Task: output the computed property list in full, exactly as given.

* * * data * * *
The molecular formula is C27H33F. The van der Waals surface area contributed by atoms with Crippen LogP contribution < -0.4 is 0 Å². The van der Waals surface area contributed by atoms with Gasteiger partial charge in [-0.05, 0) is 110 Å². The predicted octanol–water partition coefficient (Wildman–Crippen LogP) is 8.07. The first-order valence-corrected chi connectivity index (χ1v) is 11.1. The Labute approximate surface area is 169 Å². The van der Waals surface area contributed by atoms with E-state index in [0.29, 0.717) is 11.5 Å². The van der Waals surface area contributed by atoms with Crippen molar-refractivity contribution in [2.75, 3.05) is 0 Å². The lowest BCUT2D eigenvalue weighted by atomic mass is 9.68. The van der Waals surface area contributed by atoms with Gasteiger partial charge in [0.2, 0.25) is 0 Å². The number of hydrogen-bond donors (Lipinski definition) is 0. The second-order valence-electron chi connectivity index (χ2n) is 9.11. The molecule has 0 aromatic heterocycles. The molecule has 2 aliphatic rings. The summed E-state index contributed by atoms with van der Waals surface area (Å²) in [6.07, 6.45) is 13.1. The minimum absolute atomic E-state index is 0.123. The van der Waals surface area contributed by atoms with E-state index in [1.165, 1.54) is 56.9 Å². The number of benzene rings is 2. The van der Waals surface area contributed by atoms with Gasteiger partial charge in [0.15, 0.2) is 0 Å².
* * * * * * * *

The molecular formula is C27H33F. The van der Waals surface area contributed by atoms with Crippen LogP contribution < -0.4 is 0 Å². The van der Waals surface area contributed by atoms with Gasteiger partial charge in [-0.05, 0) is 110 Å². The predicted octanol–water partition coefficient (Wildman–Crippen LogP) is 8.07. The first-order valence-corrected chi connectivity index (χ1v) is 11.1. The Labute approximate surface area is 169 Å². The van der Waals surface area contributed by atoms with E-state index in [0.29, 0.717) is 11.5 Å². The van der Waals surface area contributed by atoms with Crippen molar-refractivity contribution in [2.75, 3.05) is 0 Å². The lowest BCUT2D eigenvalue weighted by atomic mass is 9.68. The van der Waals surface area contributed by atoms with Gasteiger partial charge in [0.2, 0.25) is 0 Å². The number of hydrogen-bond donors (Lipinski definition) is 0. The second-order valence-electron chi connectivity index (χ2n) is 9.11. The molecule has 0 aromatic heterocycles. The molecule has 2 aliphatic rings. The summed E-state index contributed by atoms with van der Waals surface area (Å²) in [6.07, 6.45) is 13.1. The minimum absolute atomic E-state index is 0.123. The van der Waals surface area contributed by atoms with E-state index in [1.165, 1.54) is 56.9 Å². The number of benzene rings is 2. The van der Waals surface area contributed by atoms with Gasteiger partial charge in [0.15, 0.2) is 0 Å².